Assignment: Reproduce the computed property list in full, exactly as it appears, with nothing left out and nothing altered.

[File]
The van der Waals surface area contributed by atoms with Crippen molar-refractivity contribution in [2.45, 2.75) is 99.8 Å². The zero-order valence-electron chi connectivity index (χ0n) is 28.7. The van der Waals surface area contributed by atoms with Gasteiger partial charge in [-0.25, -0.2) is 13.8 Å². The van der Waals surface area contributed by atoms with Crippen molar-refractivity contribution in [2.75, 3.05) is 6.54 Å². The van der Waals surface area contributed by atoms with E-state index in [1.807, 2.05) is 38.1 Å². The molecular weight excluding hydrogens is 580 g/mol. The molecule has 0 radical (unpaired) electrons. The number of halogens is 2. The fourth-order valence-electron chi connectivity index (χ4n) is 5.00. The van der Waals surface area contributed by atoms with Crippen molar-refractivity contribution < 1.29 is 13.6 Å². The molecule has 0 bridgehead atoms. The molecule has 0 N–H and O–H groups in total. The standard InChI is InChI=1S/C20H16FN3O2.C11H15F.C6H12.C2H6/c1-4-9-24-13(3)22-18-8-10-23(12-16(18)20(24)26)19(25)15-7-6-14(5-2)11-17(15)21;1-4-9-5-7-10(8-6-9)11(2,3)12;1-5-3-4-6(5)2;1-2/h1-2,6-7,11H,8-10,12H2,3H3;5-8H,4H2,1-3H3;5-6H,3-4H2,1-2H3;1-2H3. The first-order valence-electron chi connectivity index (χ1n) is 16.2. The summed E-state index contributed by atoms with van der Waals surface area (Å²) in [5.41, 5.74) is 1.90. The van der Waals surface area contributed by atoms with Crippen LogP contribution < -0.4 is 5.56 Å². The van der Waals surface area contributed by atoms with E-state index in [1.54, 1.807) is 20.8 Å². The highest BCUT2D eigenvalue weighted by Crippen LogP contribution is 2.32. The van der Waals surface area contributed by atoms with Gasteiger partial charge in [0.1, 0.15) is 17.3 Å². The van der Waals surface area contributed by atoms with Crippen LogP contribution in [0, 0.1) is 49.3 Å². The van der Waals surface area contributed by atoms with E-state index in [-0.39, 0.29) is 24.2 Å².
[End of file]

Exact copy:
The van der Waals surface area contributed by atoms with Crippen molar-refractivity contribution in [2.45, 2.75) is 99.8 Å². The zero-order valence-electron chi connectivity index (χ0n) is 28.7. The van der Waals surface area contributed by atoms with Gasteiger partial charge in [-0.25, -0.2) is 13.8 Å². The van der Waals surface area contributed by atoms with Crippen molar-refractivity contribution in [2.75, 3.05) is 6.54 Å². The van der Waals surface area contributed by atoms with E-state index in [1.807, 2.05) is 38.1 Å². The molecular weight excluding hydrogens is 580 g/mol. The molecule has 0 radical (unpaired) electrons. The number of halogens is 2. The fourth-order valence-electron chi connectivity index (χ4n) is 5.00. The van der Waals surface area contributed by atoms with Crippen molar-refractivity contribution < 1.29 is 13.6 Å². The molecule has 0 bridgehead atoms. The molecule has 0 N–H and O–H groups in total. The standard InChI is InChI=1S/C20H16FN3O2.C11H15F.C6H12.C2H6/c1-4-9-24-13(3)22-18-8-10-23(12-16(18)20(24)26)19(25)15-7-6-14(5-2)11-17(15)21;1-4-9-5-7-10(8-6-9)11(2,3)12;1-5-3-4-6(5)2;1-2/h1-2,6-7,11H,8-10,12H2,3H3;5-8H,4H2,1-3H3;5-6H,3-4H2,1-2H3;1-2H3. The first-order valence-electron chi connectivity index (χ1n) is 16.2. The summed E-state index contributed by atoms with van der Waals surface area (Å²) in [5.41, 5.74) is 1.90. The van der Waals surface area contributed by atoms with Crippen LogP contribution < -0.4 is 5.56 Å². The van der Waals surface area contributed by atoms with E-state index in [1.54, 1.807) is 20.8 Å². The highest BCUT2D eigenvalue weighted by Crippen LogP contribution is 2.32. The van der Waals surface area contributed by atoms with Gasteiger partial charge in [0.1, 0.15) is 17.3 Å². The van der Waals surface area contributed by atoms with Crippen LogP contribution in [0, 0.1) is 49.3 Å². The van der Waals surface area contributed by atoms with E-state index in [-0.39, 0.29) is 24.2 Å².